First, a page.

The Centre for Investigative Journalism
The Centre for Investigative Journalism

2021: Collaborative Community Journalism

We’re now launching our Collaborative Community Journalism project, and we’re looking for Investigative Fellows to work on projects during 2021.

In late 2019, the Trust for London committed to supporting the CIJ to bring our experience in supporting independent public-interest news across the UK back to the capital.

Due to the ongoing Covid-19 pandemic, we reluctantly postponed the project while we translated our training and events to online formats. However, we were still able to run a pilot version of the project with the Tottenham Community Press. The pilot proved a great success and you can read about the work our first Investigative Fellow, Bella Saltiel, produced through the programme here.

Having now run a successful online pilot programme, alongside all our work during 2020 in adapting out training methodology to a remote online format, we feel confident we have the experience and expertise to deliver this project online without compromising on the impacts we hope to achieve.

Therefore, we’re happy to announce that we’re launching the project in full for 2021 and have already secured four Community Journalism Partners.

Community Journalism Partners 2021

The 853 website, run by Flyover Media CIC, to provide public interest journalism for Greenwich and SE London

The Lewisham Ledger, the free local community newspaper for the borough of Lewisham

The Waltham Forest Echo, the free independent community newspaper run by Social Spider CIC

Enfield Dispatch, another Social Spider not-for-profit publication, that exists to hold authority to account


Investigative Fellows 2021

Our next step is to recruit ‘Investigative Fellows’ to work alongside our partners to conduct research into issues affecting the communities in these four boroughs, with training and support from the CIJ and its network of investigative experts.

This will be a part-time paid position, covering 3 months (June-August 2021) research work to a total of £1650, as well as reasonable expenses.

Applications closed on 28 March 2021

Further details about the project are available on the Call out for Fellows – Collaborative Community Journalism.

Only successful candidates will be contacted. We are not able to respond to unsuccessful applications.


Application Criteria

There is only one essential criteria

  • Have shown commitment to ethical use of investigative journalism in the public interest

Desirable criteria 

  • Have brought 1 piece of work with investigative elements to successful publication
  • Lived experience of poverty, inequality or other structural barriers to entering the journalism profession
  • A connection to one of the following London communities:
    • Greenwich
    • Lewisham
    • Enfield
    • Waltham Forest

The only other requirement is the ability to meet the time commitments for training attendance and research work included in the timeline below:

  • Planning meeting – 15 April, 3-4pm
  • Training courses:
    • Story-Based Inquiry – 17, 19, 24 & 26 May, every morning 10am-12pm
    • FOIA – 28 May, 10am-12pm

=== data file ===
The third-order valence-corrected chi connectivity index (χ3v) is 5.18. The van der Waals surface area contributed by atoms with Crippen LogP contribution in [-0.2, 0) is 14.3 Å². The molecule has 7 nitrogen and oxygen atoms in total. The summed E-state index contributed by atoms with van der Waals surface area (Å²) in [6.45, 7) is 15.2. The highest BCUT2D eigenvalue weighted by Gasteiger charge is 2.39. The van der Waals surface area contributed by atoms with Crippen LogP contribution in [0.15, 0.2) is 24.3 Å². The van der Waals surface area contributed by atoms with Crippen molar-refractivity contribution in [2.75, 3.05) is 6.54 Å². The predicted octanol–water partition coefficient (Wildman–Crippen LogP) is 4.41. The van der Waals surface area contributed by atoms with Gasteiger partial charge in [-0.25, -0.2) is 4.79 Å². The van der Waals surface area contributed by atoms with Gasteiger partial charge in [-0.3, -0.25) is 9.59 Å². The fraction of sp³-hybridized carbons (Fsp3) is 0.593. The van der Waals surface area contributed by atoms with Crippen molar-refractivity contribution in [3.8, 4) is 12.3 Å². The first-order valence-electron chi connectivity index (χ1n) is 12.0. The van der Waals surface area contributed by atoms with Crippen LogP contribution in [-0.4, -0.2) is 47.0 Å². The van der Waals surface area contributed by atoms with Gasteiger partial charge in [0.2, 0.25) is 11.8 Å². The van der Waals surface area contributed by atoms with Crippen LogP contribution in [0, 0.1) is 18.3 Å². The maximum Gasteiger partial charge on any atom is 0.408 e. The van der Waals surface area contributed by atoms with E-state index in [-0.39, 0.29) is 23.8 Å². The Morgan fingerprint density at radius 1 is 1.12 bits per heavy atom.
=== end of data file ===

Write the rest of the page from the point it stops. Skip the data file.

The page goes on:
• Finding Stories with Data – 1-4 June, every morning 10-11.30am
    • CIJ Summer Conference – 5-8 July 2021
    • Company Accounts – July/August TBC
  • Research Month 1 – June 2021 (2 days per week expected as a guide)
  • Research Month 2 – July 2021 (2 days per week expected as a guide)
  • Research Month 3 –  August 2021 (2 days per week expected as a guide)
  • Proposed publication date – September 2021


2020: Collaborative Community Journalism

The Trust for London has committed to funding a full training and mentoring programme in the community journalism sector, allowing us to bring our experience of supporting independent public-interest news across the UK, back to the capital.

2018: Data-Driven Community Journalism

During 2018 we ran a focused training programme for community journalists specifically targeted at helping them to use the techniques of Data Journalism for their investigative reporting. Participants were chosen by application and we were able to support them to travel to a series of our trademark hands-on classes and work through their own investigations with the support and mentorship of our data journalism experts.

2018: Community Investigations Training Programmes

Wanting to build on our success with the workshops we held during 2016 and 2017, and backed by repeat funding from the Joseph Rowntree Charitable Trust, in 2018 we partnered up with some of the most established organisations we’d engaged then and worked closely with them to put together tailored programmes which would run for much longer and take a cohort of trainee contributors through their own investigations.

2016-17: Community and Citizen Journalism Workshops

Having identified both the demand for and the desire to produce more public-interest investigative journalism from within the community and citizen journalism sector across the UK, we spoke to many representatives in 2016 to determine the main barriers to advancing this.

Community Journalism

The business of journalism is changing fast. With the collapse of traditional advertising revenue models, the argument that thoroughly researched investigative journalism is a public good that needs to be properly funded cannot be made too strongly or too often.